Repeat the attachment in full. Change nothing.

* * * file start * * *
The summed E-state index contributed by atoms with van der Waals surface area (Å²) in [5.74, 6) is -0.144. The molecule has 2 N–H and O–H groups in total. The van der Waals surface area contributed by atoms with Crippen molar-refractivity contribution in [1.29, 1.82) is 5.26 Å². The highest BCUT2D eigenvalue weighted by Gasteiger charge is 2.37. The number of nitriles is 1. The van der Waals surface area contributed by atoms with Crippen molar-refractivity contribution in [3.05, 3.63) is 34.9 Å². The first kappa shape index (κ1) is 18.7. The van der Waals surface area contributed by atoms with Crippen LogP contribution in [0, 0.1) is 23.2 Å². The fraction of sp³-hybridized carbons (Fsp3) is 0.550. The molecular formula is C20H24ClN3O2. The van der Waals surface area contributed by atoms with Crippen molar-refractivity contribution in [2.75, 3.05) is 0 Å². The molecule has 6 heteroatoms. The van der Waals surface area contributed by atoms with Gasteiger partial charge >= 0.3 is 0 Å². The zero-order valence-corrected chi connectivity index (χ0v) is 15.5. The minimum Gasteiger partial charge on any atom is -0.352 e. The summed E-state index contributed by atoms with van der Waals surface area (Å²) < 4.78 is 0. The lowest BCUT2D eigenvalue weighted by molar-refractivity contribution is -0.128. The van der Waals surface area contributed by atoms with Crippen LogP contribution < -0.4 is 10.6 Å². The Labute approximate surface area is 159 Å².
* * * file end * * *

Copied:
The summed E-state index contributed by atoms with van der Waals surface area (Å²) in [5.74, 6) is -0.144. The molecule has 2 N–H and O–H groups in total. The van der Waals surface area contributed by atoms with Crippen molar-refractivity contribution in [1.29, 1.82) is 5.26 Å². The highest BCUT2D eigenvalue weighted by Gasteiger charge is 2.37. The number of nitriles is 1. The van der Waals surface area contributed by atoms with Crippen molar-refractivity contribution in [3.05, 3.63) is 34.9 Å². The first kappa shape index (κ1) is 18.7. The van der Waals surface area contributed by atoms with Crippen LogP contribution in [0, 0.1) is 23.2 Å². The fraction of sp³-hybridized carbons (Fsp3) is 0.550. The molecular formula is C20H24ClN3O2. The van der Waals surface area contributed by atoms with Crippen molar-refractivity contribution in [2.75, 3.05) is 0 Å². The molecule has 6 heteroatoms. The van der Waals surface area contributed by atoms with Gasteiger partial charge >= 0.3 is 0 Å². The zero-order valence-corrected chi connectivity index (χ0v) is 15.5. The minimum Gasteiger partial charge on any atom is -0.352 e. The summed E-state index contributed by atoms with van der Waals surface area (Å²) < 4.78 is 0. The lowest BCUT2D eigenvalue weighted by molar-refractivity contribution is -0.128. The van der Waals surface area contributed by atoms with Crippen LogP contribution < -0.4 is 10.6 Å². The Labute approximate surface area is 159 Å².